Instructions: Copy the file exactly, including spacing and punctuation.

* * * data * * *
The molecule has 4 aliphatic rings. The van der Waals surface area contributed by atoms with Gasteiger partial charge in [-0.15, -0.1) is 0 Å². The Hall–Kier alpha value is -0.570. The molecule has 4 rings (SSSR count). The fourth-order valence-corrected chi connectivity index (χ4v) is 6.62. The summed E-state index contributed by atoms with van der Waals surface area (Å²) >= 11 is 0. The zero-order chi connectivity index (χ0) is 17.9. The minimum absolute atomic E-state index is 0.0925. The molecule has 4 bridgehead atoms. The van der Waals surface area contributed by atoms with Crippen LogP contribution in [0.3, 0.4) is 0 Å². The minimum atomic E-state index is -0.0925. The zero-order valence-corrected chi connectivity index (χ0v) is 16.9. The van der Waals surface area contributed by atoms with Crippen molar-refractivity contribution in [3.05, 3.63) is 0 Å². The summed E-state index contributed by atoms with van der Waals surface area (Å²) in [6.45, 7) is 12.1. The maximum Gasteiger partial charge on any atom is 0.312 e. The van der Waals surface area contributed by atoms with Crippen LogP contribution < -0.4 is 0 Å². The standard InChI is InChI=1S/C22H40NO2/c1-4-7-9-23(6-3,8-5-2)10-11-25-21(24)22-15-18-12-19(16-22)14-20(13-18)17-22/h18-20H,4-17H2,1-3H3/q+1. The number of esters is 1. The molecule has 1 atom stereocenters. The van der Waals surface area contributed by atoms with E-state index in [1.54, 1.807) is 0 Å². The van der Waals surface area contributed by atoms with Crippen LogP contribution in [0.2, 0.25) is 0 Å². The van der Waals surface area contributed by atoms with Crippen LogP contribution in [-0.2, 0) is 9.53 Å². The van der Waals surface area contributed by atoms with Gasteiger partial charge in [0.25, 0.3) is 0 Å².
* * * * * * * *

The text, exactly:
The molecule has 4 aliphatic rings. The van der Waals surface area contributed by atoms with Gasteiger partial charge in [-0.15, -0.1) is 0 Å². The Hall–Kier alpha value is -0.570. The molecule has 4 rings (SSSR count). The fourth-order valence-corrected chi connectivity index (χ4v) is 6.62. The summed E-state index contributed by atoms with van der Waals surface area (Å²) >= 11 is 0. The zero-order chi connectivity index (χ0) is 17.9. The minimum absolute atomic E-state index is 0.0925. The molecule has 4 bridgehead atoms. The van der Waals surface area contributed by atoms with Crippen LogP contribution in [0.3, 0.4) is 0 Å². The minimum atomic E-state index is -0.0925. The zero-order valence-corrected chi connectivity index (χ0v) is 16.9. The van der Waals surface area contributed by atoms with Crippen molar-refractivity contribution in [3.05, 3.63) is 0 Å². The summed E-state index contributed by atoms with van der Waals surface area (Å²) in [6.45, 7) is 12.1. The maximum Gasteiger partial charge on any atom is 0.312 e. The van der Waals surface area contributed by atoms with Crippen LogP contribution < -0.4 is 0 Å². The standard InChI is InChI=1S/C22H40NO2/c1-4-7-9-23(6-3,8-5-2)10-11-25-21(24)22-15-18-12-19(16-22)14-20(13-18)17-22/h18-20H,4-17H2,1-3H3/q+1. The number of esters is 1. The molecule has 1 atom stereocenters. The van der Waals surface area contributed by atoms with E-state index in [1.54, 1.807) is 0 Å². The van der Waals surface area contributed by atoms with Crippen LogP contribution in [0.2, 0.25) is 0 Å². The van der Waals surface area contributed by atoms with Crippen LogP contribution in [-0.2, 0) is 9.53 Å². The van der Waals surface area contributed by atoms with Gasteiger partial charge in [0.25, 0.3) is 0 Å².